Is This What the World Needs Now? A Response to TIME
In generally balanced and fair coverage, TIME explores some valid and critical issues involved in ministry to Muslims, including restrictions on Christian work; “tentmaking” (entering and serving Muslim countries through secular job skills); humanitarian work and missions; persecution (and martyrdom) of Christian workers and Muslims who decide to follow Jesus; and the use of media (the JESUS Film).
Thankfully, author Van Biema was sensitive in not using the names of organizations or individuals. Because of the tendency in Muslim-majority countries to inhibit human rights, the publication of names and locations could have made people vulnerable. The quotations from Christians working around the world give the reader a feel for the variety of people out there and the diverse approaches being taken.
TIME recoils at (but does not fixate over much on) “a troubling contingent of indeterminate size that combines religious arrogance with political ignorance.” The writer voices legitimate concern over the damage such “clumsiness” can cause in a volatile region. Agreed! This is one of the reasons many organizations provide pre-field and ongoing training, and a growing number of their members have earned advanced degrees. Their members immerse themselves in language and culture learning, making long-term relationships in their communities. By becoming proficient in Islamic history and culture and the languages of the Muslim world, their members feel they are able to maximize their sensitivity and respect for Muslim peoples.
TIME is candid in discussing the real tensions between humanitarian work and evangelism. It is clear that they prefer the first—Christians who witness through their actions, not their words. Yet they acknowledge the obvious sincerity of those motivated by Christian compassion and conviction to share their faith. TIME’s sketches of the latter evince a grudging admiration for these workers’ dedication, knowledge of local languages and sensitivity to culture.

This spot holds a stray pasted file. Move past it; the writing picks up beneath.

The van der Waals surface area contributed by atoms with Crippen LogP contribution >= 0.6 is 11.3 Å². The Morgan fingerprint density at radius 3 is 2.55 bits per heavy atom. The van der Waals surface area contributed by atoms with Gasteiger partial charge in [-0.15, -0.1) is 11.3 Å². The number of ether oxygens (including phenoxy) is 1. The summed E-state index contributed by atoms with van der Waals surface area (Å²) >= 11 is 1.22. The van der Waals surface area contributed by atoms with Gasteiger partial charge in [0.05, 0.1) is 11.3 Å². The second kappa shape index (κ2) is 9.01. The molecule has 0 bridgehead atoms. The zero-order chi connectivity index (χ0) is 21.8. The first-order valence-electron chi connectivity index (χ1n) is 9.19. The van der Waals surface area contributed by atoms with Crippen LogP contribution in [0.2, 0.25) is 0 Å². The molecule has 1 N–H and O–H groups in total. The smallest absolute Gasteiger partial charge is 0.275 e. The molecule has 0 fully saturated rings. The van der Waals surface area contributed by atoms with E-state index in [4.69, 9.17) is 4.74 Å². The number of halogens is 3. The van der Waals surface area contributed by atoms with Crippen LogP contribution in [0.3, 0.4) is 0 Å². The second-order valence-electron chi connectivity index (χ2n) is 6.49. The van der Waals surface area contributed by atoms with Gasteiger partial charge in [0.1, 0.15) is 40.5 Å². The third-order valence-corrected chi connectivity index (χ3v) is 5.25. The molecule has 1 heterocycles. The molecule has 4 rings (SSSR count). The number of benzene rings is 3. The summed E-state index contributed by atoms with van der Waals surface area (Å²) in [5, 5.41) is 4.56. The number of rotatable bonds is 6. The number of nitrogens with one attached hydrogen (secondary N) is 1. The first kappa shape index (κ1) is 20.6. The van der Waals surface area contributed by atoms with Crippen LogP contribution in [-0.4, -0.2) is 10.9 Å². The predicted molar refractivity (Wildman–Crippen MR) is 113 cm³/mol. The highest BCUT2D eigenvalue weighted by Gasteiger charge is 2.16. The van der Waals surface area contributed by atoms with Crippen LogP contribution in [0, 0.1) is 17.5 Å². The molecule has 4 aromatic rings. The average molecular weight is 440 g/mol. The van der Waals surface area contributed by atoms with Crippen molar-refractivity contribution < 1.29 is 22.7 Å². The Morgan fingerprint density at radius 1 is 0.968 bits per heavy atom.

However, the story headlines project an unnecessary note of foreboding about Christian witness: “Growing numbers of Evangelicals are trying to spread Christianity in Muslim lands. But is this what the world needs now?” Overall, most of the responsibility for any “backlash” is placed on Christians.
The online page even asks readers to “vote” as to whether Christians should “convert” Muslims or not! (By the way, for the record— only God can “convert” people! See John 6:44.)
Yet nowhere does TIME ask us to vote about whether Muslims should “convert” people to Islam. Why is that? Also, why is responsibility for “backlash” not placed on the Muslim governments, imams, and others who seek to stifle freedom of expression rather than create freer civil societies? Why do followers of Jesus face the threat of ostracism, expulsion from family or job, beatings or death simply because they want to follow God on the path of Jesus Christ?
In the marketplace of ideas and ideologies, Christians and Muslims should have a level playing field. Neither should fear the proclamation or seeking of truth. This is a critical human rights issue: the freedom to hear and the right to believe, the right to have and express one’s faith according to conscience.
Rather than criticizing Christian witness, TIME could have addressed more pointedly the laws, oppression, and social climate that force such witness “underground” and create intolerant societies. Which is the greater threat to peace—compassionate Christian work and witness in the name of Jesus, or the perpetuation of a social system that violates universal standards of human rights?
Back to TIME’s question: “Is this what the world needs now?” For us, Jesus is the only One who can meet the world’s need. Only He can remove the terror of sin from human hearts. So our answer is unreservedly “yes.” Now and always, the world needs Jesus.
Before rushing that answer to press, let’s admit that even Jesus forewarned us that an inflammatory “backlash” is one response (not the best one) to His presence and message and followers. It has happened before. It happened to the Best on the cross.
It’s a good question, really. Maybe TIME readers (and more than a few lethargic Christians) need to turn their faces upward and ask God that question, “Is this—living and teaching the gospel of peace through Jesus—what the world needs now?” If this gospel is what the world needs, then it demands our response. We must join God in his loving invitation to all peoples, as Jesus told us: “As the Father has sent me, so I send you.”